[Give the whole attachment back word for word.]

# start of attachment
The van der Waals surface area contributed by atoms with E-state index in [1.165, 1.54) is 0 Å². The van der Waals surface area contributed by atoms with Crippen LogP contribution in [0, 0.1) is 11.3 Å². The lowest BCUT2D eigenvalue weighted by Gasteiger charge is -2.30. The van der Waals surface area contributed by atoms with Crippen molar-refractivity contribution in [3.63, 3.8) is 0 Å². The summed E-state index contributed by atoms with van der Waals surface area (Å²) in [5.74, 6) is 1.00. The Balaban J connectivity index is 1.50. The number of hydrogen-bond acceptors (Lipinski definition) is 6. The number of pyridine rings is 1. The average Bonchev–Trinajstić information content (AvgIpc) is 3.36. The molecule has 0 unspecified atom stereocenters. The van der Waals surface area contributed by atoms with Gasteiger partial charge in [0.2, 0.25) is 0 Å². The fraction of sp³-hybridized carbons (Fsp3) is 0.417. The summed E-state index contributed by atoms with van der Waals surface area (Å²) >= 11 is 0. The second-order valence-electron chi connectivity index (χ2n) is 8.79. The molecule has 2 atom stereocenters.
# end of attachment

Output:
The van der Waals surface area contributed by atoms with E-state index in [1.165, 1.54) is 0 Å². The van der Waals surface area contributed by atoms with Crippen LogP contribution in [0, 0.1) is 11.3 Å². The lowest BCUT2D eigenvalue weighted by Gasteiger charge is -2.30. The van der Waals surface area contributed by atoms with Crippen molar-refractivity contribution in [3.63, 3.8) is 0 Å². The summed E-state index contributed by atoms with van der Waals surface area (Å²) in [5.74, 6) is 1.00. The Balaban J connectivity index is 1.50. The number of hydrogen-bond acceptors (Lipinski definition) is 6. The number of pyridine rings is 1. The average Bonchev–Trinajstić information content (AvgIpc) is 3.36. The molecule has 0 unspecified atom stereocenters. The van der Waals surface area contributed by atoms with Gasteiger partial charge in [0.2, 0.25) is 0 Å². The fraction of sp³-hybridized carbons (Fsp3) is 0.417. The summed E-state index contributed by atoms with van der Waals surface area (Å²) >= 11 is 0. The second-order valence-electron chi connectivity index (χ2n) is 8.79. The molecule has 2 atom stereocenters.